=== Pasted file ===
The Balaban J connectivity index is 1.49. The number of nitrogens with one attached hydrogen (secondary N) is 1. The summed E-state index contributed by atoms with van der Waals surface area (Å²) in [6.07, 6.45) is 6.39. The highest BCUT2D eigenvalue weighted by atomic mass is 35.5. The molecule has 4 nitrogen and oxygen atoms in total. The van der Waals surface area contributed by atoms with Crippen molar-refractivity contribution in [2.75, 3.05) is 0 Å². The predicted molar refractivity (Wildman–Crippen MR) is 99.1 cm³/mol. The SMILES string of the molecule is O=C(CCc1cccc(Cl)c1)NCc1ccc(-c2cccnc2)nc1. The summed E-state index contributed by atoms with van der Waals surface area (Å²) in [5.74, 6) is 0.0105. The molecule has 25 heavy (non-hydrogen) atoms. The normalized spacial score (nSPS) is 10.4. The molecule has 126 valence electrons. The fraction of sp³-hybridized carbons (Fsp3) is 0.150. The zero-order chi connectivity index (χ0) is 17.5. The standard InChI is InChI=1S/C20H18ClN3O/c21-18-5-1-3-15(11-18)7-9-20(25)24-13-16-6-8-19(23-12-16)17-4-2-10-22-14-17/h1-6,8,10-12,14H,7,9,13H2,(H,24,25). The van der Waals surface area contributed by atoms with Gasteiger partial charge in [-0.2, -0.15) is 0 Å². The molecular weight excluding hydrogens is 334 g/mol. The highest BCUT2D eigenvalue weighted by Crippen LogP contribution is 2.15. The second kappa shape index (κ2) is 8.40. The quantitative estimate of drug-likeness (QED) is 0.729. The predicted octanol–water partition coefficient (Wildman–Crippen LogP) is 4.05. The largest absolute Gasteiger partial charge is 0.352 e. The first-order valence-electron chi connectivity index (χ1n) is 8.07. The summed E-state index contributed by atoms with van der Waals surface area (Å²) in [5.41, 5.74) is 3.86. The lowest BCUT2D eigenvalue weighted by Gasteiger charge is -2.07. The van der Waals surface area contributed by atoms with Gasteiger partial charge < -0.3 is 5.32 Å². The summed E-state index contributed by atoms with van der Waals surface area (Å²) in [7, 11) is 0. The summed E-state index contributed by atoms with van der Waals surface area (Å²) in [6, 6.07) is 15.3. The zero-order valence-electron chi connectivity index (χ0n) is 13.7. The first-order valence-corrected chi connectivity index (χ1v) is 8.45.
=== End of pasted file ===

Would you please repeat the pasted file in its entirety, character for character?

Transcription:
The Balaban J connectivity index is 1.49. The number of nitrogens with one attached hydrogen (secondary N) is 1. The summed E-state index contributed by atoms with van der Waals surface area (Å²) in [6.07, 6.45) is 6.39. The highest BCUT2D eigenvalue weighted by atomic mass is 35.5. The molecule has 4 nitrogen and oxygen atoms in total. The van der Waals surface area contributed by atoms with Crippen molar-refractivity contribution in [2.75, 3.05) is 0 Å². The predicted molar refractivity (Wildman–Crippen MR) is 99.1 cm³/mol. The SMILES string of the molecule is O=C(CCc1cccc(Cl)c1)NCc1ccc(-c2cccnc2)nc1. The summed E-state index contributed by atoms with van der Waals surface area (Å²) in [5.74, 6) is 0.0105. The molecule has 25 heavy (non-hydrogen) atoms. The normalized spacial score (nSPS) is 10.4. The molecule has 126 valence electrons. The fraction of sp³-hybridized carbons (Fsp3) is 0.150. The zero-order chi connectivity index (χ0) is 17.5. The standard InChI is InChI=1S/C20H18ClN3O/c21-18-5-1-3-15(11-18)7-9-20(25)24-13-16-6-8-19(23-12-16)17-4-2-10-22-14-17/h1-6,8,10-12,14H,7,9,13H2,(H,24,25). The van der Waals surface area contributed by atoms with Gasteiger partial charge in [-0.2, -0.15) is 0 Å². The molecular weight excluding hydrogens is 334 g/mol. The highest BCUT2D eigenvalue weighted by Crippen LogP contribution is 2.15. The second kappa shape index (κ2) is 8.40. The quantitative estimate of drug-likeness (QED) is 0.729. The predicted octanol–water partition coefficient (Wildman–Crippen LogP) is 4.05. The largest absolute Gasteiger partial charge is 0.352 e. The first-order valence-electron chi connectivity index (χ1n) is 8.07. The summed E-state index contributed by atoms with van der Waals surface area (Å²) in [5.41, 5.74) is 3.86. The lowest BCUT2D eigenvalue weighted by Gasteiger charge is -2.07. The van der Waals surface area contributed by atoms with Gasteiger partial charge < -0.3 is 5.32 Å². The summed E-state index contributed by atoms with van der Waals surface area (Å²) in [7, 11) is 0. The summed E-state index contributed by atoms with van der Waals surface area (Å²) in [6, 6.07) is 15.3. The zero-order valence-electron chi connectivity index (χ0n) is 13.7. The first-order valence-corrected chi connectivity index (χ1v) is 8.45.